I started getting headaches in my mid-20s. I threw out my back at work one day and never did anything to fix it—I relied on my standard “ignore it and it’ll go away” strategy. This caused entrenched muscle imbalances, which led to steadily mounting tension along the length of my spine, which eventually came to rest in my neck and shoulders.
I started getting tension headaches at the back of my head, where my spine connects to my skull. These headaches are a dull throb on one side or the other, sometimes nothing much, sometimes bad enough to make me sweaty and nauseous and shaky. I always knew when one was coming on because it would be preceded by a few hours of mounting tension in my back and shoulders. I always knew when one would be really bad because my neck would start cracking every time I moved my head.
Slouching in comfy chairs and couches tended to trigger them. Hunching forward to stare at a computer screen was about the worst thing I could do. Lying flat, or sitting up straight, and breathing deeply tended to help.
Tension headache meds did nothing. Tylenol could quiet the pain for an hour or two but didn’t address the tension—the headache would come right back the moment the painkiller wore off. Ibuprofen was the only thing that worked, and it worked exceptionally well. Caffeine helped, too—coffee in the mornings would dilate my blood vessels, which increases blood flow to muscle tissues, which helps relax them.
When I stopped working as a theatrical technician in my mid-to-late 20s, I pretty much stopped being physically active. Which meant I gained a lot of weight, fairly quickly (I ballooned from the around 220 lbs. to the mid-260s in just a couple of years). This weight gain made my headaches more frequent and worse.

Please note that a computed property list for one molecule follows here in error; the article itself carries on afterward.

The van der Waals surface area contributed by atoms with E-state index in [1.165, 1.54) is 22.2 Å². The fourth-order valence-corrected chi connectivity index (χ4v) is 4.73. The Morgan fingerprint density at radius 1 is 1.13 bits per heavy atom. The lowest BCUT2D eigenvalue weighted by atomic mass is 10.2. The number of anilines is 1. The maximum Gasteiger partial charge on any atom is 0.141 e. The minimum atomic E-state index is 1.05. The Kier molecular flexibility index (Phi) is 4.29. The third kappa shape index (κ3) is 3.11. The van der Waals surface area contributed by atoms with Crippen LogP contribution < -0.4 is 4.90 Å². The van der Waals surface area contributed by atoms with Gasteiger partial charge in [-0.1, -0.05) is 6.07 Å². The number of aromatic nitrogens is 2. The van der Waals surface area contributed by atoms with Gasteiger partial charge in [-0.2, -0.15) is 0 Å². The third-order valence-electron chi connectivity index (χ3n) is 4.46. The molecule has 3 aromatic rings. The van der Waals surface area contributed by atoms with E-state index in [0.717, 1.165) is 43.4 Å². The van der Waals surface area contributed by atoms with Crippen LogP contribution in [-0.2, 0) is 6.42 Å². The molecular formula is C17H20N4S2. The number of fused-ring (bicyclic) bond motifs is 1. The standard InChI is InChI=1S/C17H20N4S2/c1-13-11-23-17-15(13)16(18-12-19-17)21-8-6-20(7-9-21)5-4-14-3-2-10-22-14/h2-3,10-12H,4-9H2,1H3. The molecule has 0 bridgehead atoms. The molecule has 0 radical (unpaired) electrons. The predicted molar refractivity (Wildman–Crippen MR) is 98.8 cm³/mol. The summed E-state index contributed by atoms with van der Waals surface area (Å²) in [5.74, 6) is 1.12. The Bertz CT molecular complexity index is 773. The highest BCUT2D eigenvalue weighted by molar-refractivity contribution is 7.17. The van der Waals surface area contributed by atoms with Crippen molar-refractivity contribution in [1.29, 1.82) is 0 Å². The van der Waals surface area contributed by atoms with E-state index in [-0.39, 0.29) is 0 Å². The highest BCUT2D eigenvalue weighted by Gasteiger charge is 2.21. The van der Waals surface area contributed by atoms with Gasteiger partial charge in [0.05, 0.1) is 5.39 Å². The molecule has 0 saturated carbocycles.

They still followed the same patterns: mounting tension, neck cracking, a dull throb at the back of my head on one side or the other which would gradually build.
They eventually became so frequent that I was taking Advil every day as a preventative. Over time, my dosage had to increase in order to keep being effective: I reached a point where I was taking 2-3 times the recommended dosage. Every. Single. Day.
I’ve spent the past eight years working hard to lose weight and reduce my muscle tension. I started tracking my diet, my physical activity, my headaches, even my moods, to identify correlations and triggers. Between my weight loss and some general dietary changes, and by substantially increasing my physical activity, I got my headaches largely under control. For the past couple of years, I’ve averaged only one or two a month. I now take Advil so infrequently, and I’ve lost enough weight, that the standard dose is once again effective.
Then, a few weeks ago, something changed. I had a headache come on that was different than I’d ever had before: it struck all at once, with no warning, no mounting tension, and it didn’t build—it was severe from the first moment I felt it. Sweaty, nauseous, shaking. Instead of a dull throb on one side at the back of my head, it was sharp and bilateral.
I kept getting them, every day, for two weeks. They were hair-trigger: sudden, full force, with no warning. Any tiny little thing which caused any tiny amount of muscle tension in my neck would bring one on. Half the movements of my normal daily stretching and relaxation routine now caused my head to pound.
These new headaches were genuinely frightening.
I spoke to my doctor and there was no sign of hemorrhage or hematoma or any dangerous condition. Scary as they were, they didn’t seem to be anything more than just bad headaches.
When I told my wife about them, she immediately noticed that the first one struck on the same day that her pollen allergies kicked in worse than they’d been in a decade or more. I’ve never shown any evidence of having a pollen allergy, but pollen counts were at a historic high and allergens can cause inflammation in the body. I tried taking Benadryl and it seemed to help—but I think that’s because it knocked me into such a deep sleep that quite a lot of my muscle tension relaxed away. As soon as tension started to creep back into my neck and shoulders, the scary headaches came back. Claritin did nothing.
Then my wife made another connection:
A few days before this new kind of sudden severe headache hit me, she had made a big batch of a blue cheese coleslaw. We ate it every day for lunch. It was so delicious that she made a second huge batch as soon as we finished the first, and we kept eating it for lunch every day.
One day, shortly after I told her about these new and different headaches, she was doing some research and came across several lists of foods that are known to trigger headaches.
Blue cheese was on every list. There’s a chemical in it which has been shown to trigger headaches in people who are prone to them.
So I stopped eating the slaw. And the scary different headaches stopped.